The 2005 Amendment To The Hindu Succession Act And Gender Equality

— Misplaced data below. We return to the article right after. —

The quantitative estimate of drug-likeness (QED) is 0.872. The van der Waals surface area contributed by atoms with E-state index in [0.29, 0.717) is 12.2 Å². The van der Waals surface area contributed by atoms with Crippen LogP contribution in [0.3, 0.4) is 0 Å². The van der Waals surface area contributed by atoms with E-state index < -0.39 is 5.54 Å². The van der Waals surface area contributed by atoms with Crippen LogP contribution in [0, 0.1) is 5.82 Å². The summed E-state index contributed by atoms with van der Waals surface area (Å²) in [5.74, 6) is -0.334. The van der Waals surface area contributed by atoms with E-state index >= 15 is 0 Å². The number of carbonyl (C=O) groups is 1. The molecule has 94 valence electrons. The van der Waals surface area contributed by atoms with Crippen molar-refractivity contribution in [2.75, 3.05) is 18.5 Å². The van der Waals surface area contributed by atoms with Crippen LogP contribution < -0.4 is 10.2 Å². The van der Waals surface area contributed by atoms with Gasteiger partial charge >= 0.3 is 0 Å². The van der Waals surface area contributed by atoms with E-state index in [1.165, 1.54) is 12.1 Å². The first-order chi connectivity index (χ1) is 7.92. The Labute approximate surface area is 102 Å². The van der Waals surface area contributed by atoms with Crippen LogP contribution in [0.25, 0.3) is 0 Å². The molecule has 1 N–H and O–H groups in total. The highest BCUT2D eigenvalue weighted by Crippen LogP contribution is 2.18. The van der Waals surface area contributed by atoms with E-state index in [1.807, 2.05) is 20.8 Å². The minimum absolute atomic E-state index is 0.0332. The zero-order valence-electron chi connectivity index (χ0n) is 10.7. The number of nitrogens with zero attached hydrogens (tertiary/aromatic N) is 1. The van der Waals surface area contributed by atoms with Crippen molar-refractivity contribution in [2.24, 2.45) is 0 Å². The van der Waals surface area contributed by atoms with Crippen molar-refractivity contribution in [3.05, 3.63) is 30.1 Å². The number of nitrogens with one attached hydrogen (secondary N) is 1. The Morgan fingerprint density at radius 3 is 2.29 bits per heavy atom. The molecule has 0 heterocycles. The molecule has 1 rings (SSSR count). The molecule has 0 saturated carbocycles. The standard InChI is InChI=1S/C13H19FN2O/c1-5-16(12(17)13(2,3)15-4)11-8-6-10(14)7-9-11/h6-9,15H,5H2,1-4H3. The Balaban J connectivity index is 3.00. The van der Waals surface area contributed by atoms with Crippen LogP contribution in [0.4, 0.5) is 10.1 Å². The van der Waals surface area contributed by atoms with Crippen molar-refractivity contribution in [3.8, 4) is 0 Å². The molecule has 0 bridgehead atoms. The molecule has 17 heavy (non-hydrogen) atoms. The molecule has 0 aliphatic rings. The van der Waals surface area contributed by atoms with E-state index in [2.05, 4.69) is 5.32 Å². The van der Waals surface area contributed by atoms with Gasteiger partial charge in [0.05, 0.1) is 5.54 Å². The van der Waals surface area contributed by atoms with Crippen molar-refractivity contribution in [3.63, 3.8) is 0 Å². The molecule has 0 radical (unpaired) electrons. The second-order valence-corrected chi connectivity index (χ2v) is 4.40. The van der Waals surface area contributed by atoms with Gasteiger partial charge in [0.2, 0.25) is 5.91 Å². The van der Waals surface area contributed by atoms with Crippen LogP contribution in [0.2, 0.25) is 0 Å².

Since time immemorial, succession laws have been framed by men themselves and tend to favour men exclusively. Women have been treated as being subservient to men and denied multiple property rights which they deserve to possess. Indian women have been in such a situation too, especially in the context of succession laws. Under the Mitakshara School of Hindu law, till quite recently, a woman did not possess birth right in the ancestral property of the joint family unlike the men of the family. Pandit Jawaharlal Nehru, the first Prime Minister of India, was someone who had, after the independence of India, expressed his desire to do away with all the disabilities faced by Hindu women by virtue of the personal laws of the country. The consequence of this expression was the creation of the Hindu Code Bills of 1955-56. One of the bills was the Hindu Succession Act, 1956 (hereinafter referred to as the HSA) which is the central legislation under consideration in this article. Under Section 6 of the HSA, succession of ancestral property used to be carried out along the patrilineal lineage of the joint family, wherein joint family property could pass on through the male line only. Women, unlike men, did not have an interest by birth in the coparcenary property. A woman, according to this section, did not have any share in the ancestral property as she was not a coparcenar. Hindu succession act To remedy this, came the amending act of 2005, which made an attempt to remove the discrimination that Section 6 of the HSA posed for women. It gave equal rights to daughters in coparcenary property of the family under Mitakshara school of Hindu Law. This amending Act was held by many to be a harbinger of hope as far as womens’ rights were concerned. However, did this amendment actually succeed in achieving gender equality? Although this amendment has improved the situation of women, with respect to succession of coparcenary property, there are still a number of issues regarding women property rights that the amendment hasn’t been able to address. The first issue is with Section 15 of the HSA. It specifies how exactly does a Hindu female’s property devolve after her death. According to this section, in the absence of the class I heirs (son, daughter and husband), the Hindu female’s property will devolve upon her husband’s heirs. Only if the husband’s heirs are not there will the Hindu female’s property go to her mother and father. This is quite different from the way a Hindu male’s property devolves after his death, where his wife’s heirs don’t really receive any part of his property after his death. This shows how the spouse’s family is considered to be more relevant for a female than a male in India subconsciously, through the property laws, and it is not the most fair arrangement of laws in the society. There is another problem with the amendment. Although it has managed to reform the position of the daughter in terms of succession, it has taken away the already minimal property right that the wives had in a Hindu joint family. Although daughters are acquiring a birthright in Hindu Joint Family property, mothers will lose a huge part of the already negligible property rights they have. These problems can be done away with only by doing away with the concept of birthright in Hindu succession laws. The 2005 amendment is also reinforcing the idea of birthright without considering the repercussions it will have on all the women of a Hindu Joint family. The issue of succession has to be analysed in a more holistic way by looking at different types of laws like matrimonial property laws, maintenance laws etc. Thus, the present bill is quite problematic merely because of the fact that it has a very one-dimensional approach towards the issue of property rights of women.     ———— ABOUT THE AUTHOR: This article is written by Sayesha Bhattacharya. Also read: Unwed mother can be the sole child’s guardian: Supreme Court’s latest landmark judgment


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